I attended two panels. The first was “The Convergence of Music on TV and Online”, and the second was on social networking and music. Both tended to repeat the general themes of viral marketing and branding, regardless of product. But the special case or problem of music as a cultural product and commodity did pop up from time to time. It featured marketers from major labels as well as branders and promoters. It’s all about bands having a “project” said Mark Shimmel of Turner Entertainment Networks. “It’s no longer about a band that comes to you and says, ‘Listen to my single.’” Now, one needs to have a vision of all sorts of tie-ins and long-term mileage: associating oneself with brands, cars, films, clothing, lifestyles, TV shows, websites, and just demographics in general. In addition, an often repeated, and accepted, marketing mantra was heard: These days no one wants email lists and Facebook bands/friends that constantly bombard you with calls to buy their album—fans want to be part of a community. One should let them participate and embed your music and identity, your brand, in their community. Tell them about films you like as well as music. It should be “check this out,” not “buy this, please!”
Also repeated ad nauseum: Times have changed. But it’s not clear in any easy sense who are the winners and losers. Obviously new media technologies for reaching audiences and promoting have made it possible for artists to go directly to potential audiences and try to seduce them, to say nothing of radio stations that used to play nothing but material that was filtered by labels. Of course it’s also made recording cheaper, eliminating the necessity of major label support. And while labels have been negatively affected by the flood of free content online, they have also benefitted from the fast and free means of viral promotion and data gathering.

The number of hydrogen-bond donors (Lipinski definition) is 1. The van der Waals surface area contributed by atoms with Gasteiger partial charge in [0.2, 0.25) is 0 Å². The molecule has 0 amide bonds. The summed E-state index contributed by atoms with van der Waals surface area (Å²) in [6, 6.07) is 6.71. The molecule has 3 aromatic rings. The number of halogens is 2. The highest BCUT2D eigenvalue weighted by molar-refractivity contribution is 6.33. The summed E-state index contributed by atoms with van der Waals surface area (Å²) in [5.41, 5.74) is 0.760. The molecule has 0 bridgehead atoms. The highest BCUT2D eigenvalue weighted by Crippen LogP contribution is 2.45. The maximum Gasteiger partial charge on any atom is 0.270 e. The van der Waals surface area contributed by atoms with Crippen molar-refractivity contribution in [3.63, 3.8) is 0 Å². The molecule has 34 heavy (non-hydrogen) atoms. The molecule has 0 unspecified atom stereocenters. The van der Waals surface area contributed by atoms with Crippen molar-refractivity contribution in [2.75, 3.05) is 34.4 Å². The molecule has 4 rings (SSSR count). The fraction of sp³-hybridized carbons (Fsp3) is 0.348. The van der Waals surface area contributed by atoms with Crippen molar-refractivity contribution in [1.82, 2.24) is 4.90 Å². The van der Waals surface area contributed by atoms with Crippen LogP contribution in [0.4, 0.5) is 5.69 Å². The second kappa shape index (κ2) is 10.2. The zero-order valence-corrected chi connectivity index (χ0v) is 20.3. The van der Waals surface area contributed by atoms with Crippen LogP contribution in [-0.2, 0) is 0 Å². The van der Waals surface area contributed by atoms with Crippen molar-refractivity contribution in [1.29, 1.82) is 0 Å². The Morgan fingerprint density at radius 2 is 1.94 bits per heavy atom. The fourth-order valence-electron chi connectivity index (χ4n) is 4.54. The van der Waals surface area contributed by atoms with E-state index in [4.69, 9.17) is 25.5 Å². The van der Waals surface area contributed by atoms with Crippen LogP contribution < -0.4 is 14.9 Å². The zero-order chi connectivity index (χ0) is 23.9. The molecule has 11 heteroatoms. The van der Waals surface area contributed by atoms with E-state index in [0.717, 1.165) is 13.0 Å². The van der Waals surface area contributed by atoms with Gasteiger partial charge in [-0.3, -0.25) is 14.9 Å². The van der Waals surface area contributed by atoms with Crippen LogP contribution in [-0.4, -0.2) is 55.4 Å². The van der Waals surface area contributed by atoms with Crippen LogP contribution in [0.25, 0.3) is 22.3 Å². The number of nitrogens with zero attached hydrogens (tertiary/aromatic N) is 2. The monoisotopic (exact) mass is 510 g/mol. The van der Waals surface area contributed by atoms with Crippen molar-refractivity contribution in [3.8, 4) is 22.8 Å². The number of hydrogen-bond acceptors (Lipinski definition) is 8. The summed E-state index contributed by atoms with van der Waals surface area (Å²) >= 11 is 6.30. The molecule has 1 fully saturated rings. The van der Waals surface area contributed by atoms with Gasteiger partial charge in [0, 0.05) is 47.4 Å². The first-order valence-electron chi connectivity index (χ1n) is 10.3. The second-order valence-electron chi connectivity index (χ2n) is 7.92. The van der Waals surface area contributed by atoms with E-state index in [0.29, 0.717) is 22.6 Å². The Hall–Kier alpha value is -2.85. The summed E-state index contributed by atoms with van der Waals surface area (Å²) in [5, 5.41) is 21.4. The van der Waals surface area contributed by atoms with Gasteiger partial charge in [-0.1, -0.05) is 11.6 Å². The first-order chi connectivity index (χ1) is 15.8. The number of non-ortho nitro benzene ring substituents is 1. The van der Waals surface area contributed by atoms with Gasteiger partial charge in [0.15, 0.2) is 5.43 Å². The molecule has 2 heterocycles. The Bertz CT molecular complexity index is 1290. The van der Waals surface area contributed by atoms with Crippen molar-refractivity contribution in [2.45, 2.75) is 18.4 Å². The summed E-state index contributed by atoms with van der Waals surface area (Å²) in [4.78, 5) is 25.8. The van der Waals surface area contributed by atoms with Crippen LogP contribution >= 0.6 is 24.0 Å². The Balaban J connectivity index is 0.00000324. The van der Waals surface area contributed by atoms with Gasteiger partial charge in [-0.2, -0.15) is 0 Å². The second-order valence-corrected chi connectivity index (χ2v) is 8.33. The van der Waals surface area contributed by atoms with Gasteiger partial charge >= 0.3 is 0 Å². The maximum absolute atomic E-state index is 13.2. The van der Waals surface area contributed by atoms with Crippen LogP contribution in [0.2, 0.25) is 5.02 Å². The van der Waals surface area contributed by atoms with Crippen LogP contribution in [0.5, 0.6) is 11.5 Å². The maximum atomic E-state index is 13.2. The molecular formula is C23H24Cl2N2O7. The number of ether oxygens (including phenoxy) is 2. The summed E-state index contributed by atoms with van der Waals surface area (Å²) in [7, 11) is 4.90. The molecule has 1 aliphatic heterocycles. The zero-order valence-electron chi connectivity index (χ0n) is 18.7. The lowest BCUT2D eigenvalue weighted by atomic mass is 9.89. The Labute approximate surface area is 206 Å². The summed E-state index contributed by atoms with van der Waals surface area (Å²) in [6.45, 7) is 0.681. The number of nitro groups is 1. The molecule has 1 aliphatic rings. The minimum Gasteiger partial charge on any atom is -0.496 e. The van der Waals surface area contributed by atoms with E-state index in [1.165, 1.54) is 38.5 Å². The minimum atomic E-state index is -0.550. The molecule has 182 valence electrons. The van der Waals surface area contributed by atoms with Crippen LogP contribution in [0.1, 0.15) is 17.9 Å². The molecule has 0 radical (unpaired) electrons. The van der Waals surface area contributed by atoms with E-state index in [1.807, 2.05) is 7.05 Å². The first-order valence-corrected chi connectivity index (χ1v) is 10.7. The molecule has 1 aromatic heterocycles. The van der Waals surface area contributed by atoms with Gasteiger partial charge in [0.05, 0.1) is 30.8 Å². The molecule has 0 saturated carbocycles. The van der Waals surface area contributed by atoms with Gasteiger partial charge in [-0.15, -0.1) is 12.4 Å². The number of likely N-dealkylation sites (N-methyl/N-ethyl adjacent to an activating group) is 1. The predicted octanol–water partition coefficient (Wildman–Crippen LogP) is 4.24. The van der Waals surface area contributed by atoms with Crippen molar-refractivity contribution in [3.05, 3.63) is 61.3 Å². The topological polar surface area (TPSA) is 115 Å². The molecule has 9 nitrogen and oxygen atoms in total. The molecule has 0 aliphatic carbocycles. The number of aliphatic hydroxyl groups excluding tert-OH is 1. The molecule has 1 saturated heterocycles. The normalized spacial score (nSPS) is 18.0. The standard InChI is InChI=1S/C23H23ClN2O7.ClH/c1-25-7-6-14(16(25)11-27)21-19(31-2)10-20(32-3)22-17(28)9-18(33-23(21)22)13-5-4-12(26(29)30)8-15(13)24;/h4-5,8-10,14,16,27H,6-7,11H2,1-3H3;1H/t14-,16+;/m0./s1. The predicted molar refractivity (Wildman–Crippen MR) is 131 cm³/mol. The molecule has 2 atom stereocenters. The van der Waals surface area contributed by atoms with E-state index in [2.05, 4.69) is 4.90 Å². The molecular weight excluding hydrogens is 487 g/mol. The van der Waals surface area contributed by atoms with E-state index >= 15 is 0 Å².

Attention and quality gatekeeping were major themes. “I sell audiences” to bands and labels, said Andrew Bentley of LP33.tv. But an audience member objected that music is not like other forms of marketing because people have adjusted to free music. Bentley responded that if you get them hooked in a community, you build their trust, money will follow. Bentley also emphasized that a drawback of the shift from labels’ filtering capacity was that we are swimming in a sea of crap; with five million bands on Myspace, we are being inundated by legions of delusional amateur artists peddling their musical poop.
Welcome to vertiginous postmodern music culture, where everyone is trying to tell you they deserve your trust and devotion while at the same time celebrating your power of setting your own filter. It’s the paradox of having a sea of choice and few signposts. Finally, given the industry’s obsession with monitoring (or surveillance, as Gang of Four’s Dave Allen put it more critically), we were privy to the latest statistics on Myspace, Facebook, Twitter, and email list use. Facebook is now the most popular means for bands and labels to organize and promote. Myspace’s actual use is way down, despite the huge number of bands, fans, and myriad self-promoters and romance-seekers. In fact, email lists are on the rise as Myspace bulletins are falling. Two continue with the real-time stats produced in Q&A, half of the two hundred some audience members said they were packing two hand-held communication devices (cell and laptop), about a quarter had three (laptop, cell, and digital camera) while one luddite lone ranger admitted to going old skool pen and paper. The (obvious) lesson: If you’re in this music culture you must constantly update with these rapid rollercoaster changes.
Oh snap! My computer and cell phone tell me I’m late for the Smokey Robinson keynote.
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